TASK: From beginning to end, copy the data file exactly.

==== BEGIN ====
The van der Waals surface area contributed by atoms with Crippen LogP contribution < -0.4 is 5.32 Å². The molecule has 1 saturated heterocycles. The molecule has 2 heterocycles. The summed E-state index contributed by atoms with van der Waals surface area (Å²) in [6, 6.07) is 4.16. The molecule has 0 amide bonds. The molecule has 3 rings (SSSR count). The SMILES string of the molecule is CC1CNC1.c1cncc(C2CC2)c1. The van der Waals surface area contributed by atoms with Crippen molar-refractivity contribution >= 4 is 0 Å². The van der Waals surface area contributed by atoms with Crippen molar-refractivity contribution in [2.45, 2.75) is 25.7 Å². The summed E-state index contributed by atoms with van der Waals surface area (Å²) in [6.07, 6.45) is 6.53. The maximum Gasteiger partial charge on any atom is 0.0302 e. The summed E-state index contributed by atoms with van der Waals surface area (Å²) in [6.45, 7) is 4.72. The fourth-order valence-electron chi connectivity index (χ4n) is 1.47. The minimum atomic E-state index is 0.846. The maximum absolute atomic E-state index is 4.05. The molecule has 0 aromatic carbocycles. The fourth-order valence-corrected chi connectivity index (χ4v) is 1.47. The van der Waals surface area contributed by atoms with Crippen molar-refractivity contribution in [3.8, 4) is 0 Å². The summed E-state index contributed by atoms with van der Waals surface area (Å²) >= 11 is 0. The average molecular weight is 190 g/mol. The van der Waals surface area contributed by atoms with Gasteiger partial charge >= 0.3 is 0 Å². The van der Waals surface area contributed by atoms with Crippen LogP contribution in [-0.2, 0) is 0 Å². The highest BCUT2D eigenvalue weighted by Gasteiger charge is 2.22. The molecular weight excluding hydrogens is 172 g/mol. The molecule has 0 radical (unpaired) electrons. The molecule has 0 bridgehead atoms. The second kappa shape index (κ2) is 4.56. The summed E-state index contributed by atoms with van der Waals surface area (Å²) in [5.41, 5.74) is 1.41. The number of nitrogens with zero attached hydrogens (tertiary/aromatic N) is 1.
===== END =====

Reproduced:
The van der Waals surface area contributed by atoms with Crippen LogP contribution < -0.4 is 5.32 Å². The molecule has 1 saturated heterocycles. The molecule has 2 heterocycles. The summed E-state index contributed by atoms with van der Waals surface area (Å²) in [6, 6.07) is 4.16. The molecule has 0 amide bonds. The molecule has 3 rings (SSSR count). The SMILES string of the molecule is CC1CNC1.c1cncc(C2CC2)c1. The van der Waals surface area contributed by atoms with Crippen molar-refractivity contribution >= 4 is 0 Å². The van der Waals surface area contributed by atoms with Crippen molar-refractivity contribution in [2.45, 2.75) is 25.7 Å². The summed E-state index contributed by atoms with van der Waals surface area (Å²) in [6.07, 6.45) is 6.53. The maximum Gasteiger partial charge on any atom is 0.0302 e. The summed E-state index contributed by atoms with van der Waals surface area (Å²) in [6.45, 7) is 4.72. The fourth-order valence-electron chi connectivity index (χ4n) is 1.47. The minimum atomic E-state index is 0.846. The maximum absolute atomic E-state index is 4.05. The molecule has 0 aromatic carbocycles. The fourth-order valence-corrected chi connectivity index (χ4v) is 1.47. The van der Waals surface area contributed by atoms with Crippen molar-refractivity contribution in [3.8, 4) is 0 Å². The summed E-state index contributed by atoms with van der Waals surface area (Å²) >= 11 is 0. The average molecular weight is 190 g/mol. The van der Waals surface area contributed by atoms with Gasteiger partial charge >= 0.3 is 0 Å². The van der Waals surface area contributed by atoms with Crippen LogP contribution in [-0.2, 0) is 0 Å². The highest BCUT2D eigenvalue weighted by Gasteiger charge is 2.22. The molecular weight excluding hydrogens is 172 g/mol. The molecule has 0 radical (unpaired) electrons. The molecule has 0 bridgehead atoms. The second kappa shape index (κ2) is 4.56. The summed E-state index contributed by atoms with van der Waals surface area (Å²) in [5.41, 5.74) is 1.41. The number of nitrogens with zero attached hydrogens (tertiary/aromatic N) is 1.